The episode title refers to the poem “Ozymandias” by Percy Bysshe Shelley, which recounts the crumbling legacy of a once-proud king. Over the course of the episode, most of the main characters fall to their knees out of grief, in comparison to the poem. At the end of the fifth episode of Talking Bad, Vince Gilligan emphasized the line: “Look on my works, ye Mighty, and despair!” in reference to Walt and his fallen empire.
My name is Ozymandias, king of kings: Look on my works, ye Mighty, and despair! Nothing beside remains. Round the decay of that colossal wreck, boundless and bare.The lone and level sands stretch far away.
It’s been four years since Ozymandias aired and people still think that Walt’s call to Skyler was just him being shitty instead of him obviously trying to absolve her of all of her guilt in her complicity.
Walter White vs Frank Underwood: Who really is the one who knocks?
This is the age of anti-heroes dramas.
Walter White (Bryan Cranston) and Frank Underwood (Kevin Spacey) are the living proofs of a change in the narrative styles adopted by TV writers these days.
Long gone are the days when the main character was a positive everyman with noble and saving-the-world like intentions. And when someone happens to be a positive character of such, he or she ends up being physically or morally harmed, or worse decapitated.
We are fascinated by anti-heroes. They tend to stay more hooked up on our feelings than positive characters do. There’s something magnetic and thrilling in supporting the bad guys that clearly makes us more disposed to forgive them and cheer for their progress in the storylines.
The American drama has recently given us two great examples of anti-heroes that are likely to be remembered and leave a cult image of themselves in the years to come.
I chose to focus on Walter White and Frank Underwood since they are the best examples of anti-heroes in television, though they’re not the only ones. Tony Soprano and Don Draper (from Mad Man) are two great anti-heroes of previous shows.
Then who, in an imaginary competition, is the greatest anti-hero?
As we all know, he is the chemistry teacher diagnosed with lung cancer, who eventually decides to direct his life towards the criminal world by becoming the greatest methamphetamine’s cook and producer of the world. With a 99.1% purity, Walter White’s – in art Heisenberg – meth is the best ever manufactured. He eventually becomes a producer himself, unchaining his product from the hands of the villain Gus Fring.
Walter White’s story is about a man who has been given the chance to pursue his ambitions “thanks” to his disease and, therefore, has nothing to lose. He chose to exploit all these circumstances to reveal his nature, though he’s been hiding under the idea of leaving something for his family.
Conversely, House of Cards’ protagonist totally lacks an inner and more human side, showing to the world a meticulous, impassive, rational and machiavellian character whose only pursuit is to ambition and personal success. And if this means hurting others in order to succeed, that is completely accepted. He doesn’t need anyone’s permission and appears able to act with “ruthless pragmatism”.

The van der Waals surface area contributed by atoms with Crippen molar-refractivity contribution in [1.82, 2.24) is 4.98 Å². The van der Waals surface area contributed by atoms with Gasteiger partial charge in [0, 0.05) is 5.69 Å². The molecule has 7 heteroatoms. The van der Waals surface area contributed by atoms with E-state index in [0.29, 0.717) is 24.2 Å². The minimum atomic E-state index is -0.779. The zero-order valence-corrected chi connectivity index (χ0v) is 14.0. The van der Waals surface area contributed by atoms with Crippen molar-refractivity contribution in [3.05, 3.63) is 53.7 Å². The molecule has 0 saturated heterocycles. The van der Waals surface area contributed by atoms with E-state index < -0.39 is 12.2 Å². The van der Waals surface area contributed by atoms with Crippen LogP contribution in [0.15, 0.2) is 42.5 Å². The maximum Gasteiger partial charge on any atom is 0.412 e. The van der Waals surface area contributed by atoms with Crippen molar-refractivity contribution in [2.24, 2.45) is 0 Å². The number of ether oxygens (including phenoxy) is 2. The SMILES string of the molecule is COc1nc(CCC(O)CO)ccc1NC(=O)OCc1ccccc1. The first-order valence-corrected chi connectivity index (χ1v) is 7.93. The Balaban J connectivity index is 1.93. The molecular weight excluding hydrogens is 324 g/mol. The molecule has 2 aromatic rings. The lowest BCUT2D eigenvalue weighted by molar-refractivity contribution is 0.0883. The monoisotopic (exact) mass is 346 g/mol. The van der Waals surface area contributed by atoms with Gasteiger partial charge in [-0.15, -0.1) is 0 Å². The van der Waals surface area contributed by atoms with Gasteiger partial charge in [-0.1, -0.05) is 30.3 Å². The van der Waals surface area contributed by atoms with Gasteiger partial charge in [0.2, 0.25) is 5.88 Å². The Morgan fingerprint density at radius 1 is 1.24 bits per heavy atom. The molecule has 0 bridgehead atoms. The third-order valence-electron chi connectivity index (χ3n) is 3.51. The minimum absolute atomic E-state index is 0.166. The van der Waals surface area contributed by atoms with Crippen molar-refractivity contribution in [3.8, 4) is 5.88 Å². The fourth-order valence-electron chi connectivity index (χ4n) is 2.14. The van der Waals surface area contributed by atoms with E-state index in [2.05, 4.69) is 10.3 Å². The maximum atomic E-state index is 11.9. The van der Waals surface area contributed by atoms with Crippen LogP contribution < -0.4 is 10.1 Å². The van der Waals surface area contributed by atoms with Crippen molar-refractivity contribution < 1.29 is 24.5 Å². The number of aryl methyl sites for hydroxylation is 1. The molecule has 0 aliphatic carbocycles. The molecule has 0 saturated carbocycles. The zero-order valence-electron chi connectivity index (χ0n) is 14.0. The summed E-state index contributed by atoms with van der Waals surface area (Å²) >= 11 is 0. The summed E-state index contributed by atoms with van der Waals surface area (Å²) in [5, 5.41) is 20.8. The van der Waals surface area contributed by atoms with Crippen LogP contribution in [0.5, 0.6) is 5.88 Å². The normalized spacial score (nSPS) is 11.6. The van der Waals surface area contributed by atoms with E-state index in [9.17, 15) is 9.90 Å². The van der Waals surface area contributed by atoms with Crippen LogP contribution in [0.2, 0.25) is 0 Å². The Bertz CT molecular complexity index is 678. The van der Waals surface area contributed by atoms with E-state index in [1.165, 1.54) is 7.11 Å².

In comparison, Frank appears to be the Heisenberg side of Walter White. He seems to lack humanity and he usually exploits his wide range of skills in order to accomplish his personal goal.
Contrariwise, Water White shows some kind of good intentions in what he does. He still retains some sort of humanity that eventually makes him vulnerable and weak. That is observable in the feelings he has for Jesse and how he’s not completely ruthless and schemer in every situation. “Ozymandias” is a clear example of what I’m talking about.
Nonetheless, after coming to know Walter’s personality I had personal doubts about his reasons: is he a good man transformed by the need to provide for his family? Or was wickedness already an inner side of his persona? Did the cancer give him an excuse to unleash his real personality?
Walter wasn’t a bad person: he truly believed his goal was to leave something to his family after he’ll be dead. But eventually, we come to know that what he was doing had awakened some sort of inner strength he had been covering for too much time.
Speaking about House of Cards instead, I think we’ve been played by Frank Underwood.
He’s not the anti-hero we want him to be.
He is the villain of the story and there’s something scary, thrilling, disturbing and peculiarly disarming about being confident of the bad guy. He has nothing that may justify his action — contrary to Walter White — therefore watching him playing his role to me is like watching the whole Harry Potter saga from Voldemort’s point of view.
Nonetheless, we cheer for Frank as we have supported Walt and we want both of them to win and accomplish their purposes.
Maybe there’s something evil in everyone’s inner side as I personally get excited every time I see Frank succeeding or talking directly to his audience. To us, to me.
As promised, pics of my Breaking Bad inspired (and first!) tattoo! Taken from the moment in Ozymandias out in the desert where Jesse is about to die and he looks up to see the two eagles flying together. This show is always beautiful but this moment was so stunning I think my heart actually stopped.
Partly a personal tribute to a show that’s the best work of art I’ve ever seen in my life, partly a reminder to always look for the beautiful in the bad situations, and partly I think it’s wildly pretty:) Ughh I’m so glad I went for it because I LOVE it!!